JOHN TULLOH. Malaysia – the wolf of Kuala Lumpur.

 

There was much mirth in Malaysia the other day when the US Justice Department filed civil lawsuits alleging a $3.5bn embezzlement of a Kuala Lumpur fund and diplomatically referred to one of the alleged villains as ‘Malaysia Official 1’. Everyone knew who that was – their prime minister, Najib Razak. It concerns the long-running scandal of the state investment fund known as 1MDB which Najib himself set up. He denies any misappropriation of funds, resorting to the traditional defence of sweating political leaders that it’s nothing more than a smear campaign.

No it’s not, says Malaysia’s former long-time leader, Dr Mahathir Mohamad. In an interview with the ABC in July, he said other nations, including Australia and the US, should name and shame the prime minister, who he said was behind the embezzlement scandal. ‘I know most foreign countries are rather reluctant to come out straight and say that the prime minister is the one who is guilty of all of these things’, Dr Mahathir said. In a statement, DFAT said it would be inappropriate to comment while investigations are continuing.

As much as Najib might wish it, the matter won’t go away despite his best efforts at home to silence the media. It has reached the ‘tipping point’, says Prof. James Chin, the director of the Asia Institute at the University of Tasmania. He believes Najib will be gone soon. He will either quietly negotiate a retirement package for himself – which no doubt will include an exemption from any prosecution – or call a snap election to take advantage of an opposition in disarray and enact his own retirement arrangement.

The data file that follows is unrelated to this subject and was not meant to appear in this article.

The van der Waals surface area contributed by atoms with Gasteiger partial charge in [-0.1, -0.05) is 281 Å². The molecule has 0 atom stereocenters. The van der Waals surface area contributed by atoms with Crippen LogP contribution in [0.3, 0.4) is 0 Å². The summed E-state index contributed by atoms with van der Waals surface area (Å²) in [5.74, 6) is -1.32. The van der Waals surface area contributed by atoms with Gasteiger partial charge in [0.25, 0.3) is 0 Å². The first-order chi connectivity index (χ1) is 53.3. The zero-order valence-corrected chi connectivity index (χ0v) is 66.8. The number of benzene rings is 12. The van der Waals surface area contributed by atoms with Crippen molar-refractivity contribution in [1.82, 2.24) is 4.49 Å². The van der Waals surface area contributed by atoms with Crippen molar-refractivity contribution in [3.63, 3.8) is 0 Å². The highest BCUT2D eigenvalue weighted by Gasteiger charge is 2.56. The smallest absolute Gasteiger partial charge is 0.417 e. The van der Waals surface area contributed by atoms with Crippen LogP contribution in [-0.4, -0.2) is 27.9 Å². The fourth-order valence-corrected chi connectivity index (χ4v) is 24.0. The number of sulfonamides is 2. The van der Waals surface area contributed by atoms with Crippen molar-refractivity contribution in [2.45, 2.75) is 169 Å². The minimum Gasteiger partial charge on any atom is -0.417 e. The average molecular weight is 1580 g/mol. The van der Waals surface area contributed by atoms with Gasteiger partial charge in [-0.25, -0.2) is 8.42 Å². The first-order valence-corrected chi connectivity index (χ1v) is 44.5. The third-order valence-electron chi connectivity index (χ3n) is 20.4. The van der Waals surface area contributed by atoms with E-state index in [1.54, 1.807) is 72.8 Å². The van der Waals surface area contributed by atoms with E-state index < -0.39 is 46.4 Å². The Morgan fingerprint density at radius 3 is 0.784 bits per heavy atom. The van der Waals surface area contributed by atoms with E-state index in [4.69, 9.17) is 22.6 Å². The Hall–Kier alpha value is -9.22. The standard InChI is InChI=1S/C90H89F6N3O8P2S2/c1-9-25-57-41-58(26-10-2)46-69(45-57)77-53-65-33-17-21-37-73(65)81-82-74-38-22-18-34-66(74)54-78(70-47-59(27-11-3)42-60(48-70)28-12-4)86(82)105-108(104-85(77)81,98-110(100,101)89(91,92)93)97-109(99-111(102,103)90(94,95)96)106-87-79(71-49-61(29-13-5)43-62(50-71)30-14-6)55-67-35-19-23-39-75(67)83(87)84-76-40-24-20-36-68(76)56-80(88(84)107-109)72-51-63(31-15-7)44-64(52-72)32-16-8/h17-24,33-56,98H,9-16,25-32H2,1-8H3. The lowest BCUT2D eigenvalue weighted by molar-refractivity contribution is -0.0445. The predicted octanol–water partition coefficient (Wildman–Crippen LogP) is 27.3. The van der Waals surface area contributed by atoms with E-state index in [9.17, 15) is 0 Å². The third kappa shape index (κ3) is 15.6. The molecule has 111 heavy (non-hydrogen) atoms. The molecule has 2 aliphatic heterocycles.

Najib’s political endurance in the face of detailed evidence against him is impressive. He has had to tough it out because he lives in fear of arrest, say Clare Rewcastle Brown, editor-in-chief of the Sarawak Report, the whistle-blowing thorn in the side of the Malaysian government. It has called Najib ‘a desperate thief and a liar…personally associated with a string of murky, half-solved murders’. The country’s attorney-general last year put in place a plan to lay criminal charges against Najib. The PM’s response was to sack him.

His latest move to shore up his defences is the National Security Act which came into force last week. It was introduced on the last day of parliament and Najib overrode the king’s objections to make it law. His excuse was the need combat Daesh, not that the so-called Islamic State has been making threats against Malaysia. The NSA gives Najib sweeping powers. It allows him to designate anywhere as a “security area”, where he can deploy forces to search any individual, vehicle or premise without a warrant. Malaysia’s police chief said he would use the NSA to shut down rallies that demand that Najib quit. The NSA also allows investigators to dispense with formal inquests into killings by the police or armed forces in those ‘security areas’. According to Reuters, Najib in recent months dusted off the old Sedition Act and other draconian laws to arrest government critics, jail opponents and stifle free speech by suspending media groups and blogs.